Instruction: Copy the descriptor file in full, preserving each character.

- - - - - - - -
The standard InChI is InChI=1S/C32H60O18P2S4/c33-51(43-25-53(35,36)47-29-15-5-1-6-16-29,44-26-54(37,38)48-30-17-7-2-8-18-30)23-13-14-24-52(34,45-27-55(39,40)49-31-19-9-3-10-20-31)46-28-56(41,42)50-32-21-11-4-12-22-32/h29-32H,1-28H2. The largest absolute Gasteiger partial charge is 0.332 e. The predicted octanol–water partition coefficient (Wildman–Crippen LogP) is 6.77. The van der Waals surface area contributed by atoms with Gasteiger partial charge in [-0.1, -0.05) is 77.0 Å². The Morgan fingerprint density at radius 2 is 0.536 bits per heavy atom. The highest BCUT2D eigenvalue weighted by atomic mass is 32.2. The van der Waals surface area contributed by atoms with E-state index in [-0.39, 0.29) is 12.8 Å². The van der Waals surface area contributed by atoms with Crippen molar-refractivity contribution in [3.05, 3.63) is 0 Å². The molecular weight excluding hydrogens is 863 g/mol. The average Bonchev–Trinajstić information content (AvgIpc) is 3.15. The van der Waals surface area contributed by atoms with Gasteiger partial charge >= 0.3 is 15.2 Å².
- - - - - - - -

The standard InChI is InChI=1S/C32H60O18P2S4/c33-51(43-25-53(35,36)47-29-15-5-1-6-16-29,44-26-54(37,38)48-30-17-7-2-8-18-30)23-13-14-24-52(34,45-27-55(39,40)49-31-19-9-3-10-20-31)46-28-56(41,42)50-32-21-11-4-12-22-32/h29-32H,1-28H2. The largest absolute Gasteiger partial charge is 0.332 e. The predicted octanol–water partition coefficient (Wildman–Crippen LogP) is 6.77. The van der Waals surface area contributed by atoms with Gasteiger partial charge in [-0.1, -0.05) is 77.0 Å². The Morgan fingerprint density at radius 2 is 0.536 bits per heavy atom. The highest BCUT2D eigenvalue weighted by atomic mass is 32.2. The van der Waals surface area contributed by atoms with E-state index in [-0.39, 0.29) is 12.8 Å². The van der Waals surface area contributed by atoms with Crippen molar-refractivity contribution in [3.05, 3.63) is 0 Å². The molecular weight excluding hydrogens is 863 g/mol. The average Bonchev–Trinajstić information content (AvgIpc) is 3.15. The van der Waals surface area contributed by atoms with Gasteiger partial charge >= 0.3 is 15.2 Å².